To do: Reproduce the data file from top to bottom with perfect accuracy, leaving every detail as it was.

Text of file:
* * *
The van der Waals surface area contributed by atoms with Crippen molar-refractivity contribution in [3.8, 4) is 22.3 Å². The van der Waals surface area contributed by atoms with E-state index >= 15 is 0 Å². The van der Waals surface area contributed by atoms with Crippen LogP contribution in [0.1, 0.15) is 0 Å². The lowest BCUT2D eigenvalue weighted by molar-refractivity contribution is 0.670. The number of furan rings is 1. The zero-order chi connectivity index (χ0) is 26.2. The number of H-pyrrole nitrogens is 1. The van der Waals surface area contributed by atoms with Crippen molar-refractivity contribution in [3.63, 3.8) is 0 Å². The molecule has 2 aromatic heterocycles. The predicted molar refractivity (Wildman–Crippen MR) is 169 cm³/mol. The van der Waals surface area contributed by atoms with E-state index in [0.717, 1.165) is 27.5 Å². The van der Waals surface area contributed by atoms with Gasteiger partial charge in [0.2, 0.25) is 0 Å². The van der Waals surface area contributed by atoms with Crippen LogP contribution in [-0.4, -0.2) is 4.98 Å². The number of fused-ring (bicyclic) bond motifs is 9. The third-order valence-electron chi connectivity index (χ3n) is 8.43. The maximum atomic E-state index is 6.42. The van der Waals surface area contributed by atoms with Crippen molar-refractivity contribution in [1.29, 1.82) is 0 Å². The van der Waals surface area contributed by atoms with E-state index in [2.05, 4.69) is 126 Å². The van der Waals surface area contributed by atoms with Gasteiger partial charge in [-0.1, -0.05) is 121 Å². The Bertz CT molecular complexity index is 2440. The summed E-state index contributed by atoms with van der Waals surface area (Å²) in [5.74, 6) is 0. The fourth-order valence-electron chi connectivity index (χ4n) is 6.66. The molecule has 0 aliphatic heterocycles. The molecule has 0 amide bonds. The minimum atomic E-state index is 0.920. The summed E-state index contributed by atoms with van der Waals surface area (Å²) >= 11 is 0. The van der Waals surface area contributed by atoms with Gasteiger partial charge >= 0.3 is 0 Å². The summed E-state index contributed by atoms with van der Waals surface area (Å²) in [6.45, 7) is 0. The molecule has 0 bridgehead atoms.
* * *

The van der Waals surface area contributed by atoms with Crippen molar-refractivity contribution in [3.8, 4) is 22.3 Å². The van der Waals surface area contributed by atoms with E-state index >= 15 is 0 Å². The van der Waals surface area contributed by atoms with Crippen LogP contribution in [0.1, 0.15) is 0 Å². The lowest BCUT2D eigenvalue weighted by molar-refractivity contribution is 0.670. The number of furan rings is 1. The zero-order chi connectivity index (χ0) is 26.2. The number of H-pyrrole nitrogens is 1. The van der Waals surface area contributed by atoms with Crippen molar-refractivity contribution in [3.63, 3.8) is 0 Å². The molecule has 2 aromatic heterocycles. The predicted molar refractivity (Wildman–Crippen MR) is 169 cm³/mol. The van der Waals surface area contributed by atoms with E-state index in [0.717, 1.165) is 27.5 Å². The van der Waals surface area contributed by atoms with Gasteiger partial charge in [0.2, 0.25) is 0 Å². The van der Waals surface area contributed by atoms with Crippen LogP contribution in [-0.4, -0.2) is 4.98 Å². The number of fused-ring (bicyclic) bond motifs is 9. The third-order valence-electron chi connectivity index (χ3n) is 8.43. The maximum atomic E-state index is 6.42. The van der Waals surface area contributed by atoms with Crippen molar-refractivity contribution in [1.29, 1.82) is 0 Å². The van der Waals surface area contributed by atoms with E-state index in [2.05, 4.69) is 126 Å². The van der Waals surface area contributed by atoms with Gasteiger partial charge in [-0.1, -0.05) is 121 Å². The Bertz CT molecular complexity index is 2440. The summed E-state index contributed by atoms with van der Waals surface area (Å²) in [5.74, 6) is 0. The fourth-order valence-electron chi connectivity index (χ4n) is 6.66. The molecule has 0 aliphatic heterocycles. The molecule has 0 amide bonds. The minimum atomic E-state index is 0.920. The summed E-state index contributed by atoms with van der Waals surface area (Å²) >= 11 is 0. The van der Waals surface area contributed by atoms with Gasteiger partial charge >= 0.3 is 0 Å². The summed E-state index contributed by atoms with van der Waals surface area (Å²) in [6.45, 7) is 0. The molecule has 0 bridgehead atoms.